11. 5 out of 5

    Patrice M.

    Intensely descriptive on the teen years of a girl from NH in the 1830's. She eventually goes to the mills in Lowell. She does well in the mills, meets a mechanic, but fate being what it is, her life will change forever. Good story, intense in parts, but I enjoyed the historic references in mid 19th century NH and Lowell. Intensely descriptive on the teen years of a girl from NH in the 1830's. She eventually goes to the mills in Lowell. She does well in the mills, meets a mechanic, but fate being what it is, her life will change forever. Good story, intense in parts, but I enjoyed the historic references in mid 19th century NH and Lowell.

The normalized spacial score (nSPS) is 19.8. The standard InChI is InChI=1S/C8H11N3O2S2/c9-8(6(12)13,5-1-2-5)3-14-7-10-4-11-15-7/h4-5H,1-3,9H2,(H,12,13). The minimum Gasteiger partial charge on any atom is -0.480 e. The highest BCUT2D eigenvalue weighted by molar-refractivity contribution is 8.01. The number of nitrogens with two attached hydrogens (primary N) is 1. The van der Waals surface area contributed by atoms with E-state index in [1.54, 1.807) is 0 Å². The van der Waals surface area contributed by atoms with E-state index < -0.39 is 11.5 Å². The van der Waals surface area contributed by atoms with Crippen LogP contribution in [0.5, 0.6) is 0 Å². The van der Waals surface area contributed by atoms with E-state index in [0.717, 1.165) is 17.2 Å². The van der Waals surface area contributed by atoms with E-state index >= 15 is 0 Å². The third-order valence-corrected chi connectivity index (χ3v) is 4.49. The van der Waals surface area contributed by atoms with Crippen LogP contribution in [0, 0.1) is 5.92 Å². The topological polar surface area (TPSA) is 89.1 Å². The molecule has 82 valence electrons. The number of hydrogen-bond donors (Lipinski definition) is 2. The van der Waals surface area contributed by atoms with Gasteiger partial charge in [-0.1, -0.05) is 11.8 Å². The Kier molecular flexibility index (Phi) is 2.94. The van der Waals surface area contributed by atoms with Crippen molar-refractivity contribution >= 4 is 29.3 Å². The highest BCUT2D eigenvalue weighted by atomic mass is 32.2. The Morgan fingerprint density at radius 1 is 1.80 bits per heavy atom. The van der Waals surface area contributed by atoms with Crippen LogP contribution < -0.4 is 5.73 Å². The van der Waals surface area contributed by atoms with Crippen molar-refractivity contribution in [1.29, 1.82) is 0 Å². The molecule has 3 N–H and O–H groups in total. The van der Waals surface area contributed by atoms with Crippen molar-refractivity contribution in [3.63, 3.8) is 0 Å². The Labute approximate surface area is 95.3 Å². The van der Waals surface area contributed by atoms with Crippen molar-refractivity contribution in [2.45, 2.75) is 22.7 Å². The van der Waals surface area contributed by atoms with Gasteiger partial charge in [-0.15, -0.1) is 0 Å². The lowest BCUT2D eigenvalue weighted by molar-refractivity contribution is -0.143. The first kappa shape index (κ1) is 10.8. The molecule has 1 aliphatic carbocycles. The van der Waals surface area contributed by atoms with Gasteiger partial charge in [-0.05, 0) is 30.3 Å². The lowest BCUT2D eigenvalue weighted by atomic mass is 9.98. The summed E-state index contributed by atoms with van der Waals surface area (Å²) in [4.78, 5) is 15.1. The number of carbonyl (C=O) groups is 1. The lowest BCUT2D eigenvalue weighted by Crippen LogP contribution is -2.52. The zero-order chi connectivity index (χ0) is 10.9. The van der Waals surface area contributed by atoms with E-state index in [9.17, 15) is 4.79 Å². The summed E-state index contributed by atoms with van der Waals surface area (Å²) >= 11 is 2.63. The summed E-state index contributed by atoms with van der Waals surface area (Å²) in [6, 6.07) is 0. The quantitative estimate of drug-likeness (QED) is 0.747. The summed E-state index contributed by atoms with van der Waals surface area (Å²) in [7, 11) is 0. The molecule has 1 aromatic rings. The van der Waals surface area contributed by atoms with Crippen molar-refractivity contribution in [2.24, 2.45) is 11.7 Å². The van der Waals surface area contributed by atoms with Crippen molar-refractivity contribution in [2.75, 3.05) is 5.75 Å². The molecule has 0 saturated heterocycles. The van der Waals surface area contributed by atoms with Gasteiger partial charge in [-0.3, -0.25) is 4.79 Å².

12. 4 out of 5

    Karen

    Lovely and poetic, this is the story of a woman living outside of societal norms in the 19th century. Aimee leaves home as a young girl to work in the mills, hoping to see more of the world, but ends up back where she started.

  13. 5 out of 5

    Heather

    It was okay. Wasn't my favorite. It was okay. Wasn't my favorite.

  14. 5 out of 5

    Amy Flanagan

    Took a lot of work to read this book. Too many details.

  15. 5 out of 5

    Katherine Read